In this article the proud father of Anne Frank, Otto Frank (1889 – 1980), explains that by the late Fifties it seemed more and more teenagers were contacting him to say that very few parents or teachers seemed willing to discuss the Nazi years in Germany. These inquiries were too often dismissed as bothersome or simply brushed away with hasty answers like, "The Nazis built the Autobahns".

Otto Frank points out that this was not always the case, and goes on to recall that there existed a more sympathetic and regretful Germany for at least a decade after the war. Yet, in 1960 he sensed that there existed a subtle movement to whitewash Hitler; a battle was being waged for the mind of this teenage generation.

From Amazon: A German Generation

Click here to read about the inmate rebellions that took place at Auschwitz, Sobibor and Triblinka.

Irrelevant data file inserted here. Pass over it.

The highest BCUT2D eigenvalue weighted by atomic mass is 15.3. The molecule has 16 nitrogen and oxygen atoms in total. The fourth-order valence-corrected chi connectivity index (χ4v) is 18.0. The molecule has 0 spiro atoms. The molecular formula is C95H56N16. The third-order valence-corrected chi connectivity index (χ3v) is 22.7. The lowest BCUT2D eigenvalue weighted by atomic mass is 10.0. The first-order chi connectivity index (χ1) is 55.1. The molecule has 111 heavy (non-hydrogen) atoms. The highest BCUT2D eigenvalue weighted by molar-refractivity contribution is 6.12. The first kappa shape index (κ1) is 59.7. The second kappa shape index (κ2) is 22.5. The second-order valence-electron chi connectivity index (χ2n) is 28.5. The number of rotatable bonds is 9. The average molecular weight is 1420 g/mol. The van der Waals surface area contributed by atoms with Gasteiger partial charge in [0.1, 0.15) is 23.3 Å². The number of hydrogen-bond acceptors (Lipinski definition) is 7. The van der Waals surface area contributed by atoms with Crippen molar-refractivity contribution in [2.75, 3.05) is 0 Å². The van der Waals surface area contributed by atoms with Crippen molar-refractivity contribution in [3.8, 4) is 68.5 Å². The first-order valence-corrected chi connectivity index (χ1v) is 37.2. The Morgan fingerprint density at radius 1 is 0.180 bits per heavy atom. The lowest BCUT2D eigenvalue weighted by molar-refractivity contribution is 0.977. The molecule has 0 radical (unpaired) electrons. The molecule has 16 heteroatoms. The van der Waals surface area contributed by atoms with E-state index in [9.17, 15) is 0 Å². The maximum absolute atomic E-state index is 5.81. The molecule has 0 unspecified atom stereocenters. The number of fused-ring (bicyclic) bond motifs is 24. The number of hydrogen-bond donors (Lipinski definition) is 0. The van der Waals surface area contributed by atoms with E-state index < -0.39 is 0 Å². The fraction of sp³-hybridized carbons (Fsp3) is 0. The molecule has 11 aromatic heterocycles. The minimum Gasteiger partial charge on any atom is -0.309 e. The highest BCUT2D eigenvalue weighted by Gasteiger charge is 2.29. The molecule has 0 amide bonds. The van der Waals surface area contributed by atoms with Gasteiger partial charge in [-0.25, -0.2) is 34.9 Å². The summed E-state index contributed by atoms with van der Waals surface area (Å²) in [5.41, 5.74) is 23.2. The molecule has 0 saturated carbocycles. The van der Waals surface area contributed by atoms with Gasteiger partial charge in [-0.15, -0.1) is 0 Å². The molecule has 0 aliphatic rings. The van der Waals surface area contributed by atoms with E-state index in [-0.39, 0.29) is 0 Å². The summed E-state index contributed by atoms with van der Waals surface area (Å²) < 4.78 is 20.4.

The Post-War Miracle that was Volkswagen  <br />(Pic Magazine, 1955)The Post-War Miracle that was Volkswagen
(Pic Magazine, 1955)
Out of the smoldering ruins of Japan came the Honda factories; while Germany amazed their old enemies by rapidly beating their crematoriums into Volkswagens. Confidently managed by a fellow who only a short while before was serving as a lowly private in Hitler's retreating army, Volkswagen quickly retooled, making the vital improvements that were necessary to compete in the global markets.

Ludwig Erhard (1897 – 1977), West Germany's Minister of Economics between the years 1949 and 1963, once remarked that Germany was able to launch its "Wirtschaftswunder" (economic miracle) by implementing the principles of a market economy and laissez-fair capitalism within the framework of a semi-socialist state.